So many of our products have stickers/tape on them, i.e. boxes, glass and plastic. I have been removing stickers/tape from boxes (except amazons recyclable tape) but do I need to be doing this for all products? Or am I wasting my time doing something unnecessary?

1 Answer 1


Generally speaking, the processing of recycled materials is done with (a certain amount of) contamination taken into account (for plastic, up to 30%).

  • When plastic recycling was introduced here in The Netherlands, I phoned the agency promoting this with the question if I needed to remove the paper price stickers from plastic packaging. They said that was not necessary. We did not discuss the exact reason then.
  • Labels from plastic bottles are washed off (video).
  • Paper recycling installations come with steps to remove contamination like plastic and staples, both at the start of the process and when the paper is pulped (video).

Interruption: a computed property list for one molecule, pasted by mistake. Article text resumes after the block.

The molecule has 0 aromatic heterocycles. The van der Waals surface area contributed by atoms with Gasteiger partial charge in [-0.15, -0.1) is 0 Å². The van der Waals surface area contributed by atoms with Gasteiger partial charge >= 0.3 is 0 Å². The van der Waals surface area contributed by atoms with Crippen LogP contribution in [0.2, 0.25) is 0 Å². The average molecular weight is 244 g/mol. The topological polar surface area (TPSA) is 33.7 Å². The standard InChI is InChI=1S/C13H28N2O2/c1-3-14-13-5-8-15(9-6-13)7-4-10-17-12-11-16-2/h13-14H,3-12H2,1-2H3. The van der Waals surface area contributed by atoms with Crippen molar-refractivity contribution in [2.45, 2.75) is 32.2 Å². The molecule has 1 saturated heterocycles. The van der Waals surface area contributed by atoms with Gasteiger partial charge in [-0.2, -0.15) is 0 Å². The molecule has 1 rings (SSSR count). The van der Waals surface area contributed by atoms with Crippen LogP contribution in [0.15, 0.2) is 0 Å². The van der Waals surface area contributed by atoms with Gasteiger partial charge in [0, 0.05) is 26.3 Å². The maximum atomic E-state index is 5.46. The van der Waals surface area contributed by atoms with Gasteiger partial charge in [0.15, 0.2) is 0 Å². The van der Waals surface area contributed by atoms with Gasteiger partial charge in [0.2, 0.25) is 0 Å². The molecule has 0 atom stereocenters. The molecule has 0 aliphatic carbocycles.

• When recycling glass, the glass is heated* to 'dry off' any labels or food residue. This is then separated from the glass with air.

So what you do not remove, the processing plant will.
OTOH you could argue that the cleaner the input stream is, the more efficient the recycling process will be - if only in reducing the measured percentage of unrecyclable materials at the plant.
For that reason I also split my waste into as many clean streams as possible.

The linked videos are worth watching in their entirety, and there are many more videos available if you search Youtube for plastic recycling, paper recycling, glass recycling, etc.

* Contrary to what many people think, recycled glass is not washed with water.

  • Nice answer. I wonder if cleaning food containers (getting out all the food residue, for instance) is thus more important than getting the labels off?
    – LShaver
    Jan 9, 2019 at 17:39
  • @LShaver My guess is removing the labels is more important: food residu will just be dust after drying, and can be blown off, and some remains in the glass won't matter when heated to 1300-1600 C. Make that a new question - I can't answer it ;-)
    – user2451
    Jan 10, 2019 at 10:56
  • Looks like that's been addressed here: How 'clean' should something be for recycling?
    – LShaver
    Jan 10, 2019 at 14:51

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